Title: The Behavior of Bacillus Anthracis Strains Sterne (Avirulent) and Ames K01610 (Virulent) in Sterile Raw Gound Beef Authors
Submitted to: Applied and Environmental Microbiology
Publication Type: Peer Reviewed Journal
Publication Acceptance Date: November 23, 2007
Publication Date: February 1, 2008
Citation: Tamplin, M.L., Stewart, T.E., Phillips, R., Luchansky, J.B., Kelley, L. 2008. The behavior of bacillus anthracis strains sterne (avirulent) and ames k01610 (virulent) in sterile raw gound beef. Applied and Environmental Microbiology. 74:1111-1116. Interpretive Summary: Since the terrorist attacks of 2001, the U.S. government has recognized that the food supply may be vulnerable to attack with biological agents not usually considered threats to the food supply. Bacillus anthracis is an atypical foodborne pathogen with a high level of interest as a threat agent. This spore-forming bacterium has already been used in one terrorist attack and is considered to be a bioterrorism and biowarfare agent against civilian populations. While many studies have determined the viability of B. anthracis spores after exposure to different environmental conditions such as freezing, heating, drying and changes in pH, these studies are most often carried out in laboratory media or buffers and may not accurately represent a pathogen's behavior in retail food. The behavior of B. anthracis Sterne, a non-pathogenic strain, was measured in sterile raw ground beef from 2 degrees (36 degrees F) to 70 degrees C (158 degrees F). The strain died at a slow rate from 2 degrees (36 degrees F) to 16 degrees C (61 degrees F) and was rapidly killed at temperatures greater than or equal to 45 degrees C (113 degrees F). Growth was observed from 17 degrees (63 degrees F) to 44 degrees C (111 degrees F). At these permissive temperatures, the time for the cells to initiate growth decreased with increasing temperature, and growth rate increased with increasing temperature. Interestingly, B. anthracis did not grow well in ground beef compared to common foodborne pathogens. A pathogenic strain of B. anthracis, Ames K0610, showed similar growth and death patterns as the Sterne strain, with the exception that it did not reach the same population densities as the Sterne strain at 30 degrees (86 degrees F), 35 degrees (95 degrees F) and 40 degrees C (104 degrees F). B. anthracis Ames K0610 spores also rapidly died at temperatures greater than and equal to 45 degrees C (113 degrees F).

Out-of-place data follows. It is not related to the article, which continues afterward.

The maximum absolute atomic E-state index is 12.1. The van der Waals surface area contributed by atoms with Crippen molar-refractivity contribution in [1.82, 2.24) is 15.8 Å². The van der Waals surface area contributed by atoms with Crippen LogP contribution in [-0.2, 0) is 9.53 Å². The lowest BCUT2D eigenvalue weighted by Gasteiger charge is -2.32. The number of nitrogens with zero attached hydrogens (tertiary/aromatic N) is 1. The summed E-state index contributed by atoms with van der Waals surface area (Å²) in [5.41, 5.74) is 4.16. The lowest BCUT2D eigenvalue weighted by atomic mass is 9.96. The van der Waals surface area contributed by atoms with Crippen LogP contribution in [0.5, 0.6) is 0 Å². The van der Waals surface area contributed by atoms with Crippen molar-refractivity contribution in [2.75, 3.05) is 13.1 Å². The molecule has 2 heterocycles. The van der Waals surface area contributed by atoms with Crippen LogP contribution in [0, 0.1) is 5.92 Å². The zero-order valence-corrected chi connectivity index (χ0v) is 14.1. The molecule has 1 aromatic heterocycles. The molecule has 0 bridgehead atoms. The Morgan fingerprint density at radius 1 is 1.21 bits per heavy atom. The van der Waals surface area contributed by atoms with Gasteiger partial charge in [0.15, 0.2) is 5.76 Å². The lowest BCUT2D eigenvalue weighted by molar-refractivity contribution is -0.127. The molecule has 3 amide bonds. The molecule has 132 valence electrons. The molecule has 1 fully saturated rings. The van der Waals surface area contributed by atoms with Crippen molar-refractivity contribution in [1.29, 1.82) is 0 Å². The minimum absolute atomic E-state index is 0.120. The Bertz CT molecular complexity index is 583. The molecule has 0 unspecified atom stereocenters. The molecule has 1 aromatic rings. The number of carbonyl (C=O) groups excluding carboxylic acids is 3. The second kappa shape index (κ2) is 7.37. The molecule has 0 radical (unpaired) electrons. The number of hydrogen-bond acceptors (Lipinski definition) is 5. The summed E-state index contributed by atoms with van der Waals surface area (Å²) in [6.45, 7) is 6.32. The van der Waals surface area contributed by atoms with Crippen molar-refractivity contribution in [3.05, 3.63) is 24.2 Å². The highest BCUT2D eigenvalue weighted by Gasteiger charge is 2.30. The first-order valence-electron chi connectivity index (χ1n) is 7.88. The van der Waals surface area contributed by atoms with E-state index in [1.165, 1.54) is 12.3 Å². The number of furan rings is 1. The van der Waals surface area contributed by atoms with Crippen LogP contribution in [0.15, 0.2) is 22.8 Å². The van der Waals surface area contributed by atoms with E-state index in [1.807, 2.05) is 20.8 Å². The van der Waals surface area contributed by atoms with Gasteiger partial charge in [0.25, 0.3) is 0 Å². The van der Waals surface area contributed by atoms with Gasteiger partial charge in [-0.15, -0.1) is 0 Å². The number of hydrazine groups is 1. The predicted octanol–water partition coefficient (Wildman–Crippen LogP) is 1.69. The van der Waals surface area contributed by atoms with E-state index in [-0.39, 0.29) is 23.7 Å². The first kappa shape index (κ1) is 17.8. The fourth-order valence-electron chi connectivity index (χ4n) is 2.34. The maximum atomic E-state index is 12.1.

Technical Abstract: The behavior of Bacillus anthracis Sterne spores, encompassing bacterial growth and death, was measured in sterile raw ground beef at storage temperatures, 2 degrees to 70 degrees C. Bacillus anthracis Sterne was killed at a slow rate of -0.003 to -0.014 log10 cfu/h at storage temperatures of 2 degrees to 16 degrees C, and at temperatures greater than and equal to 45 degrees C. Growth was observed from 17 degrees to 44 degrees C. At these intermediate temperatures, B. anthracis Sterne displayed the typical growth patterns of lag, growth and stationary phases. Lag phase duration decreased with increasing temperature, and ranged from approximately 53 to 3 hours. Growth rate increased with increasing temperature from 0.011 to 0.496 log10 cfu/h. Maximum population densities (MPD) for B. anthracis Sterne ranged from 5.9 to 7.9 log10 cfu/g. The fate of B. anthracis Ames K0610 was measured at 10 degrees, 15 degrees, 25 degrees, 30 degrees, 35 degrees, 40 degrees and 70 degrees C to compare its behavior with Sterne. There were no significant differences between the Ames and Sterne strains for growth rate and lag time. However, the Ames strain displayed a MPD that was 1.0 to 1.6 times higher than the Sterne strain at 30 degrees, 35 degrees and 40 degrees C. B. anthracis Ames K0610 spores were rapidly killed at temperatures greater than or equal to 45 degrees C.